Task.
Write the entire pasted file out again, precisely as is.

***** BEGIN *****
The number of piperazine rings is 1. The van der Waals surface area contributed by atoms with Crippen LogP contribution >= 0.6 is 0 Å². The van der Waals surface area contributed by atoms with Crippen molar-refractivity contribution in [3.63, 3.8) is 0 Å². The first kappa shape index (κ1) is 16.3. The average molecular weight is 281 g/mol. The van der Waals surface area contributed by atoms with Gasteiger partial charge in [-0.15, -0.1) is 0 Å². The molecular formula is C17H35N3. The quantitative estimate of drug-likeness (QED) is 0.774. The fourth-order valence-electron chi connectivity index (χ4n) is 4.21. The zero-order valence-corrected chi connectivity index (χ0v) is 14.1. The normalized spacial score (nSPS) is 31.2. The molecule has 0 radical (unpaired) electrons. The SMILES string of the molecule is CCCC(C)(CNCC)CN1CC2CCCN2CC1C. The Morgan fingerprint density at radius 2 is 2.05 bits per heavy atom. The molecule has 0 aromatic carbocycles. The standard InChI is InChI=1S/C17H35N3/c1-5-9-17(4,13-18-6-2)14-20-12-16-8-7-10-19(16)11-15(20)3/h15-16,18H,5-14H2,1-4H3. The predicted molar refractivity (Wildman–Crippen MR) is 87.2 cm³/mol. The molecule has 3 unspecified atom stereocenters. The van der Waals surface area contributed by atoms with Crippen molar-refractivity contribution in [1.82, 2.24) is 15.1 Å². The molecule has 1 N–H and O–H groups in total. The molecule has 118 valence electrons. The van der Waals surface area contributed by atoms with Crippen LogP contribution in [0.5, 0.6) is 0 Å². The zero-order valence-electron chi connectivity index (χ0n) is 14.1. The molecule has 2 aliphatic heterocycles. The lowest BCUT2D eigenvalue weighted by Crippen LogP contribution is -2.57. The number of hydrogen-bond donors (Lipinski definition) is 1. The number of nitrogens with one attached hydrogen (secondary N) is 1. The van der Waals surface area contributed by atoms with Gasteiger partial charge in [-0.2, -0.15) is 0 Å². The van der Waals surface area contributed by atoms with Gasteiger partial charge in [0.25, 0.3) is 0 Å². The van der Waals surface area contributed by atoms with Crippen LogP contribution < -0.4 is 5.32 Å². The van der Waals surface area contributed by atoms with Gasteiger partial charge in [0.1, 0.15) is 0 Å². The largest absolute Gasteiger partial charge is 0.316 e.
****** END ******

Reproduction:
The number of piperazine rings is 1. The van der Waals surface area contributed by atoms with Crippen LogP contribution >= 0.6 is 0 Å². The van der Waals surface area contributed by atoms with Crippen molar-refractivity contribution in [3.63, 3.8) is 0 Å². The first kappa shape index (κ1) is 16.3. The average molecular weight is 281 g/mol. The van der Waals surface area contributed by atoms with Gasteiger partial charge in [-0.15, -0.1) is 0 Å². The molecular formula is C17H35N3. The quantitative estimate of drug-likeness (QED) is 0.774. The fourth-order valence-electron chi connectivity index (χ4n) is 4.21. The zero-order valence-corrected chi connectivity index (χ0v) is 14.1. The normalized spacial score (nSPS) is 31.2. The molecule has 0 radical (unpaired) electrons. The SMILES string of the molecule is CCCC(C)(CNCC)CN1CC2CCCN2CC1C. The Morgan fingerprint density at radius 2 is 2.05 bits per heavy atom. The molecule has 0 aromatic carbocycles. The standard InChI is InChI=1S/C17H35N3/c1-5-9-17(4,13-18-6-2)14-20-12-16-8-7-10-19(16)11-15(20)3/h15-16,18H,5-14H2,1-4H3. The predicted molar refractivity (Wildman–Crippen MR) is 87.2 cm³/mol. The molecule has 3 unspecified atom stereocenters. The van der Waals surface area contributed by atoms with Crippen molar-refractivity contribution in [1.82, 2.24) is 15.1 Å². The molecule has 1 N–H and O–H groups in total. The molecule has 118 valence electrons. The van der Waals surface area contributed by atoms with Crippen LogP contribution in [0.5, 0.6) is 0 Å². The zero-order valence-electron chi connectivity index (χ0n) is 14.1. The molecule has 2 aliphatic heterocycles. The lowest BCUT2D eigenvalue weighted by Crippen LogP contribution is -2.57. The number of hydrogen-bond donors (Lipinski definition) is 1. The number of nitrogens with one attached hydrogen (secondary N) is 1. The van der Waals surface area contributed by atoms with Gasteiger partial charge in [-0.2, -0.15) is 0 Å². The van der Waals surface area contributed by atoms with Gasteiger partial charge in [0.25, 0.3) is 0 Å². The van der Waals surface area contributed by atoms with Crippen LogP contribution < -0.4 is 5.32 Å². The van der Waals surface area contributed by atoms with Gasteiger partial charge in [0.1, 0.15) is 0 Å². The largest absolute Gasteiger partial charge is 0.316 e.